50

I'm attempting to use some media queries for a website I'm building. The problem I'm having however, is while the media query styles are actually being applied, they're being overridden. I can't for the life of me tell why because I'm using the same exact selectors. Can anyone point out something that I'm not seeing?

ORIGINAL CSS

#global-wrapper-outer > #global-wrapper-inner {
    width: 85%;
    height: 100%;
    margin: 0 auto;
    position: relative;
}
    #global-wrapper-outer > #global-wrapper-inner > nav {
        background: #fff;
        padding-bottom: 20px;
        box-shadow: 0 4px 2px -2px gray;
    }

MEDIA QUERY CSS

@media screen and (max-width:1024px) {
    #global-wrapper-outer > #global-wrapper-inner {
        width: 100%;
    }
    #global-wrapper-outer > #global-wrapper-inner > nav {
        display: none;
    }
}

The second media query is working fine, where I set the nav to have a display of none. However, when I try to set the width of #global-wrapper-inner to 100% it doesn't apply. I can see the style being "applied" when I press F12 and select that element. However, the style itself is crossed out and not actually applied and it still has the original width of 85%.

87

The selectors in your original CSS have the same specificity as the selectors within your media queries (the first declarations are also targeting the same property - width) and because the media query rule set is being overridden I'm going to assume that it appears before the original rule set.

The second media query selector works because it's targeting a property that wasn't set in your original CSS, so specificity isn't relevant.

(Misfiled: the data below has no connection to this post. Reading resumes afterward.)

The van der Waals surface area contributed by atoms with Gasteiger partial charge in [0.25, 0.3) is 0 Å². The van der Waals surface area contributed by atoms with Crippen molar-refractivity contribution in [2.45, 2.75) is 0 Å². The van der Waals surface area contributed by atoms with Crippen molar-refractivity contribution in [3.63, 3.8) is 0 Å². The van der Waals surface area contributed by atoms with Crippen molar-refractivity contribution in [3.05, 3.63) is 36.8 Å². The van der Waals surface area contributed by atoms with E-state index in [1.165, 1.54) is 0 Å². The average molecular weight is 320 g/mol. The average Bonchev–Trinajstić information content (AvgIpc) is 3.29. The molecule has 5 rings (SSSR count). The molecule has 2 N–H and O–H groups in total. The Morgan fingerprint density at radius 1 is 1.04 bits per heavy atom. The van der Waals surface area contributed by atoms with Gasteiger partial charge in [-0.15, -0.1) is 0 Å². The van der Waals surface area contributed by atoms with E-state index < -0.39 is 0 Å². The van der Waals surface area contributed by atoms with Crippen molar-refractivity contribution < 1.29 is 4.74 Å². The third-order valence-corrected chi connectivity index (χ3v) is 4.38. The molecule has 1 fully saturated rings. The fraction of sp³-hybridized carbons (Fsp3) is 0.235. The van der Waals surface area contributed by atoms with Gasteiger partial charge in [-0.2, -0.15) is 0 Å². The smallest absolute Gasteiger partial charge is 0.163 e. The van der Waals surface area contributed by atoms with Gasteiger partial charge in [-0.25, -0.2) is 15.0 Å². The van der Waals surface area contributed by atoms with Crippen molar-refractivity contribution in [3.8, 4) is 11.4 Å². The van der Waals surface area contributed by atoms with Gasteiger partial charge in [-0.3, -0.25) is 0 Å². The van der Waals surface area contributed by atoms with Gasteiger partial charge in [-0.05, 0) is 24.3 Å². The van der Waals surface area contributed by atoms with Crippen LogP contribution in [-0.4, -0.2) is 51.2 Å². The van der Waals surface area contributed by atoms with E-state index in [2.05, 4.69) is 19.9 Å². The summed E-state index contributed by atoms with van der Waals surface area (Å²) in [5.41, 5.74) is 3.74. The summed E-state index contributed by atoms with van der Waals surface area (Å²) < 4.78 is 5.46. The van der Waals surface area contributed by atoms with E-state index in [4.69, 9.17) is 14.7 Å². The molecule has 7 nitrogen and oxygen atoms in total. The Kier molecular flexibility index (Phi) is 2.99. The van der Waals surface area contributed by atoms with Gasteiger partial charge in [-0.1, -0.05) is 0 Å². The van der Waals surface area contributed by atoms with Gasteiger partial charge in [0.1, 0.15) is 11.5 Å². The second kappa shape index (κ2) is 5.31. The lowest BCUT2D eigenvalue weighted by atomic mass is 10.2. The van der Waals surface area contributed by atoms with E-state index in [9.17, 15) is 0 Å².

To have the first media query selector take precedence, prepend an ancestor element to it:

@media screen and (max-width:1024px) {
    body #global-wrapper-outer > #global-wrapper-inner {
         width: 100%;
    }
    #global-wrapper-outer > #global-wrapper-inner > nav {
        display: none;
    }
}
  • 3
    This was it. That's good to know. Thanks very much. Now a question to you, were I to append the <Body> tag to it and then use the same specificity later in another media query to say change it back to 85% width when it's under 768px. Would it need another ancestor or would it be okay since you said media queries have no specificity? – Ben Black Sep 26 '13 at 20:44
  • 1
    Scratch that question, I tested it out and it worked like I thought. No increased specificity needed. Thanks again! – Ben Black Sep 26 '13 at 20:46
  • thanks man, worked perfectly. – Estelle Chvl Jul 22 '14 at 14:15
  • What the difference between using your solution OR adding !important in the media query ? – Ashbay Jun 5 '15 at 20:52
  • can someone explain why you have to prepend an ancestor element to it? Does it have to be an ancestor element or can it be an element on the same level? – Mark Nov 26 '15 at 14:57
4

You need to link the media query file (queries.css) later than the normal css file (style.css). That way the rules in the queries.css will override those in style.css.

1

I have been at least 2 hours trying to find the override CSS problem till I found that my line comments where wrong... And the second definition of CSS wasn't working:

So, don't be so stupid as I !:

/* LITTLE SCREENS */ 

@media screen and (max-width: 990px) {
    ... whatever ...
}

/*  BIG SCREENS */ 

@media screen and (min-width: 990px) {
    ... whatever more ...
}

never use: Double bar as I did:

// This is not a comment in CSS!

/* This is a comment in CSS! */
-1

What about using !important? If you range your media query from ( min-width: 176px ) and ( max-width: 736px ) or even up to 980px?

  • 1
    Using !important is overrated. It's not really a good way to deal with overrides. – Yashu Mittal Feb 15 at 12:43

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